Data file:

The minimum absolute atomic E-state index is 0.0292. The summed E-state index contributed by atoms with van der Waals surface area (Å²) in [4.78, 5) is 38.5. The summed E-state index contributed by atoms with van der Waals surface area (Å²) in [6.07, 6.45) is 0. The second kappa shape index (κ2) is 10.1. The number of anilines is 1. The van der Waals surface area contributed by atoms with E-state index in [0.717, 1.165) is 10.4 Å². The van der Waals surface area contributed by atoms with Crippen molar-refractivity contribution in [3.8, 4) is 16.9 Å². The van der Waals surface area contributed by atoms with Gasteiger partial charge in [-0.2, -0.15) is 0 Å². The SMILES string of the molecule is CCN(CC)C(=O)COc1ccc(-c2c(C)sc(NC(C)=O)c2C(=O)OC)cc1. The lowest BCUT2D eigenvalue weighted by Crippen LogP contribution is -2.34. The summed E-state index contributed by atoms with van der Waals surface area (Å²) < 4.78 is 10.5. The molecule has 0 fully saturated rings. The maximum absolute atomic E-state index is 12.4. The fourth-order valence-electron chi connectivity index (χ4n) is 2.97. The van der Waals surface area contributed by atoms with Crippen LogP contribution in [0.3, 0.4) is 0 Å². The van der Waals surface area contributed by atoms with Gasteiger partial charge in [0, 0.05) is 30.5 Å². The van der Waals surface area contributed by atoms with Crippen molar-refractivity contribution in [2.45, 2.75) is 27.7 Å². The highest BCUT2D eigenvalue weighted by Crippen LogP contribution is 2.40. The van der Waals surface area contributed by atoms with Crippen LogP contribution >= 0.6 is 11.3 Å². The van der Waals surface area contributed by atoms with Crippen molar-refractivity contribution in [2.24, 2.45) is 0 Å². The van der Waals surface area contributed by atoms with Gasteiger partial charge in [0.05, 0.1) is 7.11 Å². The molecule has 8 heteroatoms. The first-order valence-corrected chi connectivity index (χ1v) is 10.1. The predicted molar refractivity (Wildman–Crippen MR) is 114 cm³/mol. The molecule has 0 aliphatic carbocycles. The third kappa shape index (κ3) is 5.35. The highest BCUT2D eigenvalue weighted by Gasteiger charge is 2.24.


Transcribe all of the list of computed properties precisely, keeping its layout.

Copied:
The minimum absolute atomic E-state index is 0.0292. The summed E-state index contributed by atoms with van der Waals surface area (Å²) in [4.78, 5) is 38.5. The summed E-state index contributed by atoms with van der Waals surface area (Å²) in [6.07, 6.45) is 0. The second kappa shape index (κ2) is 10.1. The number of anilines is 1. The van der Waals surface area contributed by atoms with E-state index in [0.717, 1.165) is 10.4 Å². The van der Waals surface area contributed by atoms with Crippen molar-refractivity contribution in [3.8, 4) is 16.9 Å². The van der Waals surface area contributed by atoms with Gasteiger partial charge in [-0.2, -0.15) is 0 Å². The SMILES string of the molecule is CCN(CC)C(=O)COc1ccc(-c2c(C)sc(NC(C)=O)c2C(=O)OC)cc1. The lowest BCUT2D eigenvalue weighted by Crippen LogP contribution is -2.34. The summed E-state index contributed by atoms with van der Waals surface area (Å²) < 4.78 is 10.5. The molecule has 0 fully saturated rings. The maximum absolute atomic E-state index is 12.4. The fourth-order valence-electron chi connectivity index (χ4n) is 2.97. The van der Waals surface area contributed by atoms with Crippen LogP contribution in [0.3, 0.4) is 0 Å². The van der Waals surface area contributed by atoms with Gasteiger partial charge in [0, 0.05) is 30.5 Å². The van der Waals surface area contributed by atoms with Crippen molar-refractivity contribution in [2.45, 2.75) is 27.7 Å². The highest BCUT2D eigenvalue weighted by Crippen LogP contribution is 2.40. The van der Waals surface area contributed by atoms with Crippen LogP contribution >= 0.6 is 11.3 Å². The van der Waals surface area contributed by atoms with Crippen molar-refractivity contribution in [2.24, 2.45) is 0 Å². The van der Waals surface area contributed by atoms with Gasteiger partial charge in [0.05, 0.1) is 7.11 Å². The molecule has 8 heteroatoms. The first-order valence-corrected chi connectivity index (χ1v) is 10.1. The predicted molar refractivity (Wildman–Crippen MR) is 114 cm³/mol. The molecule has 0 aliphatic carbocycles. The third kappa shape index (κ3) is 5.35. The highest BCUT2D eigenvalue weighted by Gasteiger charge is 2.24.